Isolation and Aging: An Unexpected Health Risk
There are many things we think of as health risks as we age: falls, memory issues, vision or hearing loss, and heart disease all become more of a risk later in life. But one thing we often don't think about is how important socialization is to our health as human beings.
There’s a strong link between the isolation of aging and a person’s physical health. Studies have shown that isolation can increase your risk of blood pressure issues, cognitive decline, and even stroke. Isolation is also associated with weakened immune system, cancer, and mortality. Falling and minor injuries are riskier for seniors, and if someone lives alone they may not be able to reach help right away, or at all.
Isolation and loss of a loved one are also major risk factors for depression and other mental health concerns among seniors. As we age, our social network tends to shrink. Retirement, loss of mobility, and the death of a spouse can all cause someone to feel more isolated. Even in cases when you can mentally prepare for the loss of a spouse, you may not be prepared for the feelings of loneliness and isolation that can come once they’re gone.
Not only does a person lose companionship when they lose a spouse, but they may also become less social. Being part of a couple frequently offers more opportunities for social interaction, especially if your partner was the activity planner in your marriage.
Losing the ability to walk or drive will also have a major impact. If it becomes more difficult to get around, you may not be able to easily go to events, attend activities, or see friends and family. Losing transportation can be especially frustrating for able-bodied adults who have stayed healthy and connected by attending lectures, exercise classes, and events for seniors.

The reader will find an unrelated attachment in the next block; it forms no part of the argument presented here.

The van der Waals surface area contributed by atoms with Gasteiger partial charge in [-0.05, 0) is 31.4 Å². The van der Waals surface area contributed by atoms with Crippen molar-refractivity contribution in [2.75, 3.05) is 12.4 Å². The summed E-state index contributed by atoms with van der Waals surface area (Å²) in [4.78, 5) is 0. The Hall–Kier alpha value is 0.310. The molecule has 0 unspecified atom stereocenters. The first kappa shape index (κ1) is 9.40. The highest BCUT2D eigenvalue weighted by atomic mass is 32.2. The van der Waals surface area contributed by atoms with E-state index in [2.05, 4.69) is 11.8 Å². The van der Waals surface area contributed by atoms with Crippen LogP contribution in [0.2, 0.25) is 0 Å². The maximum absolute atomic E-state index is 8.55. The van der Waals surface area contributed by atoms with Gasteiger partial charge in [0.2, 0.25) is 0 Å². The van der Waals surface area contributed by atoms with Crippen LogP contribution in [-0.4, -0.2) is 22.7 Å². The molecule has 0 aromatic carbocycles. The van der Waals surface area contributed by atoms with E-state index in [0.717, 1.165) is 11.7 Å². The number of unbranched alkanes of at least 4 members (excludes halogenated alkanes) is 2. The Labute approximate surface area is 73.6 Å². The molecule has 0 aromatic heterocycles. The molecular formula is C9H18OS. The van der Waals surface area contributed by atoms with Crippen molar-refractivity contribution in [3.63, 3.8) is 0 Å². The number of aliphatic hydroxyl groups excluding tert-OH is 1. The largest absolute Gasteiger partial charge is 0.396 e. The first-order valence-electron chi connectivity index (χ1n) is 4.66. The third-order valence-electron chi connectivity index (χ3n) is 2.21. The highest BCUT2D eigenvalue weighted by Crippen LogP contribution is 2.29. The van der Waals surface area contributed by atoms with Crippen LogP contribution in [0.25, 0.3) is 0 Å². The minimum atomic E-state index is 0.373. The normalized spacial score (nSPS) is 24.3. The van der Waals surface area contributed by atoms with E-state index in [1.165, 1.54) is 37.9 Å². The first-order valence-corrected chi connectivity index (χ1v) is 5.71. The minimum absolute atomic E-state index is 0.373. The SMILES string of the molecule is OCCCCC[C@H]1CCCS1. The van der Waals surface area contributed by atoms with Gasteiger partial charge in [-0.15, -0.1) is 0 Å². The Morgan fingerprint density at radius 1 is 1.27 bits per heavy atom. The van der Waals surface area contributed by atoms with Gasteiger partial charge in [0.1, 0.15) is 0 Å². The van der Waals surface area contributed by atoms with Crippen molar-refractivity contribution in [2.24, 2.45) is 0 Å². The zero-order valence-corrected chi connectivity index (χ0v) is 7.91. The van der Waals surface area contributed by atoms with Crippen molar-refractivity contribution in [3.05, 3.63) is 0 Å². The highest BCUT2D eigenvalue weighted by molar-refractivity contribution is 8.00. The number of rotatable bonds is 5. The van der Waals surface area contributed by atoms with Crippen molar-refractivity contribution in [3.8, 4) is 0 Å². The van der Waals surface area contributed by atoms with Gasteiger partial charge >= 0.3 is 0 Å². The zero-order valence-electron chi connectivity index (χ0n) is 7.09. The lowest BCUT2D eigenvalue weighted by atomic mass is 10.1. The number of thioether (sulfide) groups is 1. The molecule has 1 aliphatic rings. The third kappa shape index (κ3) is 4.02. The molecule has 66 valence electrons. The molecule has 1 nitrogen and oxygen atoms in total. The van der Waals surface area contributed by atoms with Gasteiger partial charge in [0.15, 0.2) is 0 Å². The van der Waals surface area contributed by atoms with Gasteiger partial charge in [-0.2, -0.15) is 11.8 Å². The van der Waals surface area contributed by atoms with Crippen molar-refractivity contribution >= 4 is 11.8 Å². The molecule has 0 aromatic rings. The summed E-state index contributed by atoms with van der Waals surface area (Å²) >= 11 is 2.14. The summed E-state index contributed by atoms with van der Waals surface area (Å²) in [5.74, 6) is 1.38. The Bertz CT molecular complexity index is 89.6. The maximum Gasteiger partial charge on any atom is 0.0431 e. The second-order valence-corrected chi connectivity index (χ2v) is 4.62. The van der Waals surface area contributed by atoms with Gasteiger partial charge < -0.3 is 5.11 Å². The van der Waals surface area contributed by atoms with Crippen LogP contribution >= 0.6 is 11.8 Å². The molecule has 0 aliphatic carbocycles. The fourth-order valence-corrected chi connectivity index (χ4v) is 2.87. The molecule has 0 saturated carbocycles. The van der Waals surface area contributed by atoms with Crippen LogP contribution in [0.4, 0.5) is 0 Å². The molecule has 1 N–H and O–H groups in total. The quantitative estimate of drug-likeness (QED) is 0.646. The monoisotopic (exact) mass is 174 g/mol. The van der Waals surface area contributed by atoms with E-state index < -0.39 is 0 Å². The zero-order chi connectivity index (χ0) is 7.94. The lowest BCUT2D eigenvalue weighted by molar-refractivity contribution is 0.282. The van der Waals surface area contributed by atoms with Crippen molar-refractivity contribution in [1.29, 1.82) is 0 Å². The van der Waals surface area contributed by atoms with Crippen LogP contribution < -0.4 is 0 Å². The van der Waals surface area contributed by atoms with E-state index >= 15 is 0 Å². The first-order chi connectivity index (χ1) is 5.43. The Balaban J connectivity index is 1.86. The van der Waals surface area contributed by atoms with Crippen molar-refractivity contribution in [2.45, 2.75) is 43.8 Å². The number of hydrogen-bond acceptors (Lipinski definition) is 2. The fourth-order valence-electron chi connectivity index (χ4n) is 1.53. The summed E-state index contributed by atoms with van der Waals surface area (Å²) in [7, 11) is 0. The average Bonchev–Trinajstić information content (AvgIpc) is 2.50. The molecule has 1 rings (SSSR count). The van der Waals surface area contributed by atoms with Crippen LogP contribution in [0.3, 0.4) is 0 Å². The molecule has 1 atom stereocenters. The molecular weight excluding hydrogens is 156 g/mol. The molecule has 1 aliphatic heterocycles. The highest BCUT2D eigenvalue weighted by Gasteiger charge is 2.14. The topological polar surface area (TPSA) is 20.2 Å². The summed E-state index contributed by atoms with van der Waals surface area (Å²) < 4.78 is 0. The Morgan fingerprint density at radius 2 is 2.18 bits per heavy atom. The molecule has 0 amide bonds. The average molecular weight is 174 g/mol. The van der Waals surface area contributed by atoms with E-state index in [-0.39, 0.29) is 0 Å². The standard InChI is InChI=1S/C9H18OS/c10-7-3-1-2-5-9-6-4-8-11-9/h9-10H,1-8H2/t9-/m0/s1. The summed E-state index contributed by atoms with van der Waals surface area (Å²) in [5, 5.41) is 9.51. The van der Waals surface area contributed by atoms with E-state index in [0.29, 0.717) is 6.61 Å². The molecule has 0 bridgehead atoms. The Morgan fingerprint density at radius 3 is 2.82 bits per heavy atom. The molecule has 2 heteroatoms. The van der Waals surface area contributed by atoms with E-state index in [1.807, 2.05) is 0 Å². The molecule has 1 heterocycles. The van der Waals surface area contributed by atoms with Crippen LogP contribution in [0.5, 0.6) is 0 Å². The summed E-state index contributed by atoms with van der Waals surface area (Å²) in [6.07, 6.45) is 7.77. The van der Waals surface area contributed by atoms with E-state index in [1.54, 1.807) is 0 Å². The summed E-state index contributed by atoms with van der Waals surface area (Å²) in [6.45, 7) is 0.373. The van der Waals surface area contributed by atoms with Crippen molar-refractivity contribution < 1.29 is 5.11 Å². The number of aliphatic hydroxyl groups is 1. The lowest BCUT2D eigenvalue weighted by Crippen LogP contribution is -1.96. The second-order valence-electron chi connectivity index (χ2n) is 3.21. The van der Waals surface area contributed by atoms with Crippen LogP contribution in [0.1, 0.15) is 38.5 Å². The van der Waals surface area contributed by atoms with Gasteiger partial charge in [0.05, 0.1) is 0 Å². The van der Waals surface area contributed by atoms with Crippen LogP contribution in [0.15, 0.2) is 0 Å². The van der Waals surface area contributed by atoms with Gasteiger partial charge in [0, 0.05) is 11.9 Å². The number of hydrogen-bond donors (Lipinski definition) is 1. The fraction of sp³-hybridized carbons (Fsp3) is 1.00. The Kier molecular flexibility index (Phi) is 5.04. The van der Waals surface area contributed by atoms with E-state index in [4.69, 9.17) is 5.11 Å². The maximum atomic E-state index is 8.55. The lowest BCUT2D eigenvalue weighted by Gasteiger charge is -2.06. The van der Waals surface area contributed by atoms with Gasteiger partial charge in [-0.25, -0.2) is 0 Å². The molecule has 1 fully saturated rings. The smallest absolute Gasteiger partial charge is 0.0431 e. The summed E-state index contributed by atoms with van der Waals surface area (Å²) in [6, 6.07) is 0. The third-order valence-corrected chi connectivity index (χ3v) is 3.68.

Many seniors enjoy living alone because they equate it with independence, but it can also be isolating. For seniors who live alone, it’s a good idea to regularly get out of the house and spend time with other people. Ask family to plan regular visits. Make a point to connect with friends. In-person interactions are best, but communicating by phone and letter is good too.
If you’re finding that your social network is smaller than you’d like, you may want to consider an independent living community. These communities offer seniors the same level of independence and privacy they’d have at home, but also put you in close proximity to other active seniors, and offer a range of activities and services, like dining and home cleaning. You’re always surrounded by friendly people - both residents and staff. You can share a chat at meal times, participate in our full calendar of events, or even sit in the common area, talking, or playing cards.